Research Article

Experimental Brain Research

, Volume 194, Issue 2, pp 259-283

First online:

Velocity control in Parkinson’s disease: a quantitative analysis of isochrony in scribbling movements

  • Paolo VivianiAffiliated withFaculty of Psychology and Educational Sciences, University of Geneva Email author 
  • , Pierre R. BurkhardAffiliated withDepartment of Neurology, Faculty of Medicine, Geneva University Hospitals
  • , Sabina Catalano ChiuvéAffiliated withDepartment of Neurology, Neuropsychology Unit, Geneva University Hospitals
  • , Corrado Corradi dell’AcquaAffiliated withCognitive Neuroscience Sector
  • , Philippe VindrasAffiliated withLaboratory of Neurophysiology of Perception and Movement, Institute of Cognitive Science, CNRS UMR 5229

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An experiment was conducted to contrast the motor performance of three groups (N = 20) of participants: (1) patients with confirmed Parkinson Disease (PD) diagnose; (2) age-matched controls; (3) young adults. The task consisted of scribbling freely for 10 s within circular frames of different sizes. Comparison among groups focused on the relation between the figural elements of the trace (overall size and trace length) and the velocity of the drawing movements. Results were analysed within the framework of previous work on normal individuals showing that instantaneous velocity of drawing movements depends jointly on trace curvature (Two-thirds Power Law) and trace extent (Isochrony principle). The motor behaviour of PD patients exhibited all classical symptoms of the disease (reduced average velocity, reduced fluency, micrographia). At a coarse level of analysis both isochrony and the dependence of velocity on curvature, which are supposed to reflect cortical mechanisms, were spared in PD patients. Instead, significant differences with respects to the control groups emerged from an in-depth analysis of the velocity control suggesting that patients did not scale average velocity as effectively as controls. We factored out velocity control by distinguishing the influence of the broad context in which movement is planned—i.e. the size of the limiting frames—from the influence of the local context—i.e. the linear extent of the unit of motor action being executed. The balance between the two factors was found to be distinctively different in PD patients and controls. This difference is discussed in the light of current theorizing on the role of cortical and sub-cortical mechanisms in the aetiology of PD. We argue that the results are congruent with the notion that cortical mechanisms are responsible for generating a parametric template of the desired movement and the BG specify the actual spatio-temporal parameters through a multiplicative gain factor acting on both size and velocity.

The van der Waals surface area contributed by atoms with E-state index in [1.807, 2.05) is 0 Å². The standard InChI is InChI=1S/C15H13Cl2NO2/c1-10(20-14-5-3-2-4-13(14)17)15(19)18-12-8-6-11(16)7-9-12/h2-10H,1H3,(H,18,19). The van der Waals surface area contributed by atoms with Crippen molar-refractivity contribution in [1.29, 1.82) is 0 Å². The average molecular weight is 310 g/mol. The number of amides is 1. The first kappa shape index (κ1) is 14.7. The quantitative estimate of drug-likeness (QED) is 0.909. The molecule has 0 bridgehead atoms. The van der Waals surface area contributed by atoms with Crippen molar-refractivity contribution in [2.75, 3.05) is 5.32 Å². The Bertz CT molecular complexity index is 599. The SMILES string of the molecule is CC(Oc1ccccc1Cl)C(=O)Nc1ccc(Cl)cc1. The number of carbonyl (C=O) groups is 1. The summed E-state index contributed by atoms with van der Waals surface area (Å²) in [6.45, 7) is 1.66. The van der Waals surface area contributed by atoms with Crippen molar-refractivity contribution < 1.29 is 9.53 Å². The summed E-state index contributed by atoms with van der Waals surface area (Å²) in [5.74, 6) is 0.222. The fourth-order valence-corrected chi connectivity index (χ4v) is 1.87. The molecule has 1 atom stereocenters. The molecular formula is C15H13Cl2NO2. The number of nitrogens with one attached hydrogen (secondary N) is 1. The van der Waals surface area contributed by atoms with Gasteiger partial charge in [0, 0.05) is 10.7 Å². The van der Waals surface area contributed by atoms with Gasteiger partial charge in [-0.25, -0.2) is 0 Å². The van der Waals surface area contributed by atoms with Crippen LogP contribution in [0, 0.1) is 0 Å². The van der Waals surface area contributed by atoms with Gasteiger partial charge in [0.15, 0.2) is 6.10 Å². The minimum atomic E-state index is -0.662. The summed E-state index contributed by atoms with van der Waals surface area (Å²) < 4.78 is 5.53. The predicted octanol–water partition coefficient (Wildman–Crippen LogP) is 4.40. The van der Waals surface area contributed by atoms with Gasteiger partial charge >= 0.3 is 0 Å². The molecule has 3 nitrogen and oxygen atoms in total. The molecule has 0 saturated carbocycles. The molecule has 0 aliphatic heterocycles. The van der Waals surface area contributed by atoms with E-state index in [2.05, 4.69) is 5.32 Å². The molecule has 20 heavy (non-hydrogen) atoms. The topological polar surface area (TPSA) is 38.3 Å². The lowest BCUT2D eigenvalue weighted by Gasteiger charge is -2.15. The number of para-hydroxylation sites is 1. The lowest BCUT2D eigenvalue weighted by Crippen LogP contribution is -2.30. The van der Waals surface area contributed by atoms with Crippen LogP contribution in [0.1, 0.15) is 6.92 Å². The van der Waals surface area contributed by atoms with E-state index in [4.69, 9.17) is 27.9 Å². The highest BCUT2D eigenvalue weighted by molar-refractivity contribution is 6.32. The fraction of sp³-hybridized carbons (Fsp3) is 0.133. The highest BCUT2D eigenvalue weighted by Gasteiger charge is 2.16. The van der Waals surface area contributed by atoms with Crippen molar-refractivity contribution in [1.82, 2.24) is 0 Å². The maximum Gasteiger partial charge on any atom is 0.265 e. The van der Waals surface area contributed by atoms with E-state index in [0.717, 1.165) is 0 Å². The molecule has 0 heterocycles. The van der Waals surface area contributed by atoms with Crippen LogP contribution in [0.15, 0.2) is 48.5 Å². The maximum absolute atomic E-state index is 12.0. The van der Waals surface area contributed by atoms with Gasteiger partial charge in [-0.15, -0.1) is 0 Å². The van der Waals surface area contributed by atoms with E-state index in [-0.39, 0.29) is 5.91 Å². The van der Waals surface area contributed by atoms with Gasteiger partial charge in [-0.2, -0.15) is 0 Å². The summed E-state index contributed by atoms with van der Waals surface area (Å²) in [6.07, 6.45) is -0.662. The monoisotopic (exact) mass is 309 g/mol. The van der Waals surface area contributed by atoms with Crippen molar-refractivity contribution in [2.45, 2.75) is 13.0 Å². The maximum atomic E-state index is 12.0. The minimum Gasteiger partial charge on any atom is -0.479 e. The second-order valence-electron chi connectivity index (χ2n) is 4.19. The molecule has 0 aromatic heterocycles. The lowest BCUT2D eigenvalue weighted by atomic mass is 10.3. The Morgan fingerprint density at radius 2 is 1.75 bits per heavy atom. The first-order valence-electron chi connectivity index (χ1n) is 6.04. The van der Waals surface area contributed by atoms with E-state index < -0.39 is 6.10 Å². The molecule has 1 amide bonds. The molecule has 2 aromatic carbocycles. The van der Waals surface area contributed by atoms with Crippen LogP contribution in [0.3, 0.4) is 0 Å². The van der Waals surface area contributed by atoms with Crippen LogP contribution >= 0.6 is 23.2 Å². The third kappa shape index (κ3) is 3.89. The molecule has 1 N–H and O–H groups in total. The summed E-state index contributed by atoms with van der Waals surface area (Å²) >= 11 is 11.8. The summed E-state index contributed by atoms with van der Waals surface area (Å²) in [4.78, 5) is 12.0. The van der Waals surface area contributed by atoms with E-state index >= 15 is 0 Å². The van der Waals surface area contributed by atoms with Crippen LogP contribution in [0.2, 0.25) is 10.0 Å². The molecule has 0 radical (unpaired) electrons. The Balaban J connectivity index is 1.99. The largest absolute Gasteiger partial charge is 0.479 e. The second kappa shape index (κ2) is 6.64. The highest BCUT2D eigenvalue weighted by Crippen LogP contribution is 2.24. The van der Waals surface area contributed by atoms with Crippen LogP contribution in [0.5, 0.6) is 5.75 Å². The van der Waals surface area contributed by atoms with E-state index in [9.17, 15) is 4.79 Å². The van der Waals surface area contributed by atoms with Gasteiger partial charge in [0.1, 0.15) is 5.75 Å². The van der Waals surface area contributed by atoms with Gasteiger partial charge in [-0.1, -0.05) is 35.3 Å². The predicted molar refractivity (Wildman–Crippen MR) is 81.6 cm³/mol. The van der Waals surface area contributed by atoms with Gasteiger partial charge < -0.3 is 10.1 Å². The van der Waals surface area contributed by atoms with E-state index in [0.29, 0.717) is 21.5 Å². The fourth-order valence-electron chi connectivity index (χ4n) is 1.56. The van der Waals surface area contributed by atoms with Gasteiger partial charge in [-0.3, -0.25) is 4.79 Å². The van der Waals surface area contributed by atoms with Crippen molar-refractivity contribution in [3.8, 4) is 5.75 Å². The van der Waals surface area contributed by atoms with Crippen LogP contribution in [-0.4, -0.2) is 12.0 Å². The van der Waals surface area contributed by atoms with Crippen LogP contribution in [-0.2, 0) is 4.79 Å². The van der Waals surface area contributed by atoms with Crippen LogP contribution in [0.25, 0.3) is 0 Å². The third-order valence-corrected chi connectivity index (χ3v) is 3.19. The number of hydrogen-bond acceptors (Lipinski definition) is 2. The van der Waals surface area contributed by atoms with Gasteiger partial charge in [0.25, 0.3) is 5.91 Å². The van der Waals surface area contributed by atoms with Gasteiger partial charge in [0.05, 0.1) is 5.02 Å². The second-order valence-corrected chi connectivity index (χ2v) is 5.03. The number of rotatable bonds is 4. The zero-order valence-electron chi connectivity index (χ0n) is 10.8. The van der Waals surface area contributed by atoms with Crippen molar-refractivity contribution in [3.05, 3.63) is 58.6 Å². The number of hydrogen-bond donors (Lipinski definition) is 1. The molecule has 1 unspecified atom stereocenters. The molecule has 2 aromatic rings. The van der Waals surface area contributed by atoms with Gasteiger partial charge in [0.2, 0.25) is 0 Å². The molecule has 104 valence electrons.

Parkinson’s disease Movement control Isochrony Two-thirds Power Law